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    Epidemiological evidence suggests that exercise improves survival in cancer patients. However, much is still unknown regarding the mechanisms of this positive survival effect and there are indications that exercise may not be universally beneficial for cancer patients. The key to understanding in which situations exercise is beneficial may lie in understanding its influence on the tumour microenvironment (TME)-and conversely, the influence of the tumour on physical functioning. The TME consists of a vast multitude of different cell types, mechanical and chemical stressors and humoral factors. The interplay of these different components greatly influences tumour cell characteristics and, subsequently, tumour growth rate and aggression. Exercise exerts whole-body physiological effects and can directly and indirectly affect the TME. In this chapter, we first discuss the possible role of exercise capacity ('fitness') and exercise adaptability on tumour responsiveness to exercise. We summarise how exercise affects aspects of the TME such as tumour perfusion, vascularity, hypoxia (reduced oxygenation) and immunity. Additionally, we discuss the role of myokines and other circulating factors in eliciting these changes in the TME. Finally, we highlight unanswered questions and key areas for future research in exercise oncology and the TME.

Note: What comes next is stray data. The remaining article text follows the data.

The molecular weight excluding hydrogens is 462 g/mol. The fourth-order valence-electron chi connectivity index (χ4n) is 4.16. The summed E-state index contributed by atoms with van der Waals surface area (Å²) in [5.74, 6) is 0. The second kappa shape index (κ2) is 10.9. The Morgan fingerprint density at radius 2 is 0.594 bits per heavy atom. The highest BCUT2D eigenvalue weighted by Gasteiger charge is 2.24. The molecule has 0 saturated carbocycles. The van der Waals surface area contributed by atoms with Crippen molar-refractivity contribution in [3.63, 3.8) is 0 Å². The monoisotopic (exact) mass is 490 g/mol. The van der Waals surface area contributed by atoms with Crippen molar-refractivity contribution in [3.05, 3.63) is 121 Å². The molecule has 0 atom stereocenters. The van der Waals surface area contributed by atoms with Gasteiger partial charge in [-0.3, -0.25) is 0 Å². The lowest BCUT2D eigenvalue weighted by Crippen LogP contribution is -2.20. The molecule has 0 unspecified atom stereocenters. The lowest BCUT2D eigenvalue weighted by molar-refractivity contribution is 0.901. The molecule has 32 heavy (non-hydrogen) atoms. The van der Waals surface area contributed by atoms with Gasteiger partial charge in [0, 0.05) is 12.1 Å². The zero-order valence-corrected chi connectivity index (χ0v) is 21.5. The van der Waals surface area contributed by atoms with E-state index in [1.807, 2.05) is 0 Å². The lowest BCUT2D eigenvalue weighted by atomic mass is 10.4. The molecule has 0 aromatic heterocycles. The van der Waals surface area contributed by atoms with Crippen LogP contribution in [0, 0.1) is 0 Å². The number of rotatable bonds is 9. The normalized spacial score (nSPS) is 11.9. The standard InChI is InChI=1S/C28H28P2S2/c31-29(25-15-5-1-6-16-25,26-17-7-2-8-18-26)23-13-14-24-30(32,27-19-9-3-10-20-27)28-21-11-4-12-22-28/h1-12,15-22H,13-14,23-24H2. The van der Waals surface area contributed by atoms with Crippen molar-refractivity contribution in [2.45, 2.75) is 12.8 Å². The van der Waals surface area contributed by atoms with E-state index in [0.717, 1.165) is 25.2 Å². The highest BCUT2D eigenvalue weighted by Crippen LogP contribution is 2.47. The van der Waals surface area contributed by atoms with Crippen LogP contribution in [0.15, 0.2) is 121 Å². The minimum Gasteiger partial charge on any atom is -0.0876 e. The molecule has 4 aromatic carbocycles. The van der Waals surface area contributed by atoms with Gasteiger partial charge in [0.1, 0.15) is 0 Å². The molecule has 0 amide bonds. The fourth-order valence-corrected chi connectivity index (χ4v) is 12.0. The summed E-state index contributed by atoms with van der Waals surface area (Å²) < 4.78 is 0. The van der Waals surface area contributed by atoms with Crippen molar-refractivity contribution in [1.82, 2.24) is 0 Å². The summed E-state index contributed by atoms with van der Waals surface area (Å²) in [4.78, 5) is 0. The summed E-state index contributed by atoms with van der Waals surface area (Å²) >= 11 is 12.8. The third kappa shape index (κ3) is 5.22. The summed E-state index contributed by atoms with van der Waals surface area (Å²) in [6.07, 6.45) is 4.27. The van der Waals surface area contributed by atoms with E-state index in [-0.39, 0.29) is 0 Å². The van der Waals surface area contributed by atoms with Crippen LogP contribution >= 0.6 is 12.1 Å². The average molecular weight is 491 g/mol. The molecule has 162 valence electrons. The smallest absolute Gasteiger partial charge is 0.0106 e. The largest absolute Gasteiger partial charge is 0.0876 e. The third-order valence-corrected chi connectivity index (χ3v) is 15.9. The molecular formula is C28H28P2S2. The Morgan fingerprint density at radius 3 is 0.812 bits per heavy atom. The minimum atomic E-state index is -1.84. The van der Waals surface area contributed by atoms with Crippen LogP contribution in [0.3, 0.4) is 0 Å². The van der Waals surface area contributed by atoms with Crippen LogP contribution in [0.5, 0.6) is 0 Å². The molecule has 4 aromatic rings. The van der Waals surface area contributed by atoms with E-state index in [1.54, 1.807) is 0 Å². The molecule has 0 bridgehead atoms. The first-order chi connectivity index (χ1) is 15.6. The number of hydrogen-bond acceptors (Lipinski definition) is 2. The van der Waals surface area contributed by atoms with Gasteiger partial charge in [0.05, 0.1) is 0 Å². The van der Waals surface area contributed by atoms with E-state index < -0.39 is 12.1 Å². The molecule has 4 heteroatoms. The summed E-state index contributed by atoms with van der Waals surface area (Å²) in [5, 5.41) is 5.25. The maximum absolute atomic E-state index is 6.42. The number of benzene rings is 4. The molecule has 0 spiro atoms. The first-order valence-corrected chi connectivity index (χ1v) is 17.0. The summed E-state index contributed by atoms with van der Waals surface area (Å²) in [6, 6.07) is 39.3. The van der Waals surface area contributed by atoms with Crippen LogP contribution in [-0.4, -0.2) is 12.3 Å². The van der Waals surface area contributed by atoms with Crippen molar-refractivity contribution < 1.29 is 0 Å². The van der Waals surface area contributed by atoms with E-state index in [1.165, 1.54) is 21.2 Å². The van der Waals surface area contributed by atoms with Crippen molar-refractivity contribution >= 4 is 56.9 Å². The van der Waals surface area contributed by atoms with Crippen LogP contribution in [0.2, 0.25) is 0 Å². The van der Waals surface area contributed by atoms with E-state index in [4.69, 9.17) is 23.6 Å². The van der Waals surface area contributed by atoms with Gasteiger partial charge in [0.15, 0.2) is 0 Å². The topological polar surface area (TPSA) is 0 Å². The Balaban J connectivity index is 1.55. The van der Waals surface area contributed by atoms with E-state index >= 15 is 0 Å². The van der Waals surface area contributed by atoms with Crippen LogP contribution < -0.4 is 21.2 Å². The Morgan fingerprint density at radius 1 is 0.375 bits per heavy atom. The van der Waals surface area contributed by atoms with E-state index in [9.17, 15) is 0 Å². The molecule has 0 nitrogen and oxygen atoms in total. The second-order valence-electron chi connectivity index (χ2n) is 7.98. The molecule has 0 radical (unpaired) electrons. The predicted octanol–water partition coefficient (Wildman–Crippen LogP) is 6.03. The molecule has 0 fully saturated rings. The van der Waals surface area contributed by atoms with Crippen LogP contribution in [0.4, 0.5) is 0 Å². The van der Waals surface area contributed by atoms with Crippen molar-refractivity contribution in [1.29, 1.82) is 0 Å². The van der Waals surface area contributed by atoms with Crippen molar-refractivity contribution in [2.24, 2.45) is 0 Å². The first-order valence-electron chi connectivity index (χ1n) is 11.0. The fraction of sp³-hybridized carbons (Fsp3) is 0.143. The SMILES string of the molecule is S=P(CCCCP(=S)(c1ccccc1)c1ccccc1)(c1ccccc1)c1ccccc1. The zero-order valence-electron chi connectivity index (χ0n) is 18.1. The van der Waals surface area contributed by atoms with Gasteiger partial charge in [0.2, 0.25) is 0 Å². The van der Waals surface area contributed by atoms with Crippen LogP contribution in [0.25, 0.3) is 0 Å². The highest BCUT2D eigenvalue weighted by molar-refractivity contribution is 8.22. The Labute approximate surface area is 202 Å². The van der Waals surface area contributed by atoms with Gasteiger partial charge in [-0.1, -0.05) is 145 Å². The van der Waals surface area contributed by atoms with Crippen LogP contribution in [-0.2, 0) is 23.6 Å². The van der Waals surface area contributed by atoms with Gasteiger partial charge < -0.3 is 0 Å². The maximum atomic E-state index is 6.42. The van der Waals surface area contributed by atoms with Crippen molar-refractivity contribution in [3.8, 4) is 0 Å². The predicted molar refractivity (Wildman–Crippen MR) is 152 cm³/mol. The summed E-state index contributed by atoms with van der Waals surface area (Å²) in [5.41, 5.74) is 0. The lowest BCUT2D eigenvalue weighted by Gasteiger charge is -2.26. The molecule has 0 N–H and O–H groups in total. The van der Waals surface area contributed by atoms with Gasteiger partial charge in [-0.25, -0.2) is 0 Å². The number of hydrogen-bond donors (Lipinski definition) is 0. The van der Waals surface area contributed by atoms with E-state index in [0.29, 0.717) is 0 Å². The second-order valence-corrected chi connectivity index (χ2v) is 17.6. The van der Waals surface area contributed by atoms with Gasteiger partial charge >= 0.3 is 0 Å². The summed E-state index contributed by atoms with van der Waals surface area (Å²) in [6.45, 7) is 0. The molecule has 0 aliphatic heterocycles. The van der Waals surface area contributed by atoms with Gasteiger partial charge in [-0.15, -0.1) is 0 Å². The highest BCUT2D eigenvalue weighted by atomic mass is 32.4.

Linda A Buss, Gabi U Dachs. Effects of Exercise on the Tumour Microenvironment. Advances in experimental medicine and biology. 2020;1225:31-51

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    PMID: 32030646

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